Sautéed Lobster With Tamal Colado
Tamales colados are iconic for me. No exaggeration--it’s one of the preparations that pushed me to open Empellón.
This is a Yucatan specialty, yet ironically when served to the masses in NYC, the dish gets scoffed at as not being “authentic" Mexican food. People here simply don’t recognize it as a tamal because they think tamales are only one thing.
Corn masa is massaged in water until it disappears, leaving this milky liquid. The liquid is strained and brought to a boil. It thickens dramatically like polenta, but with zero granular texture. Fat is mounted in and the mixture is quickly poured out into a tray, where it gels immediately.
This masa gel is topped with an achiote stained gravy (also thickened with more masa) and topped with pibil, tomato and epazote. This is all wrapped up in banana leaf and steamed again.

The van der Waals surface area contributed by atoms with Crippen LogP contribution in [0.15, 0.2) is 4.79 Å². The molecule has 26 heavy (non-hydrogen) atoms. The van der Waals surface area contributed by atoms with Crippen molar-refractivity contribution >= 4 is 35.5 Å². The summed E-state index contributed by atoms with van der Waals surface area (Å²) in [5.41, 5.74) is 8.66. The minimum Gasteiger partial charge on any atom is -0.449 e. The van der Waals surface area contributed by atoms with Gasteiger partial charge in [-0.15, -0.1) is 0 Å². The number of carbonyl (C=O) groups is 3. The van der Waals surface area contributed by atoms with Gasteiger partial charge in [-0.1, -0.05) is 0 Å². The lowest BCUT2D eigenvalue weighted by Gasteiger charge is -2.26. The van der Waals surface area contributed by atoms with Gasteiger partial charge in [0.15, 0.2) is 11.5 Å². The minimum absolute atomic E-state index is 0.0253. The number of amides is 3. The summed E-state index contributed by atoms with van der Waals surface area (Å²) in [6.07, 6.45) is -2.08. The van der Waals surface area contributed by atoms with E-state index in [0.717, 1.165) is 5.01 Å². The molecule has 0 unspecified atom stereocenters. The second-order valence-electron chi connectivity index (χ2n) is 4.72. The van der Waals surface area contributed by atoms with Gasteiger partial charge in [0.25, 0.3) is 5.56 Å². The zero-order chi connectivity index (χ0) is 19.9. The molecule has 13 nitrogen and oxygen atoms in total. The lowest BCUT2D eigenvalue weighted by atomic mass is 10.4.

You can view food in terms of tradition or you can speak about it in analytical terms. This, by definition, is a non-thermal reversible starch gel. Either way, it's all fascinating to me.
Our tamal does get a bit of a cosmopolitan treatment by subbing shredded meat for rich, buttery sautéed lobster, admittedly. Regardless, it helps us with our agenda of challenging what we all try to limit things to based on our individual perspectives.
-Chef Alex Stupak
Available at Empellón (510 Madison Ave.)
Photo by Evan Sung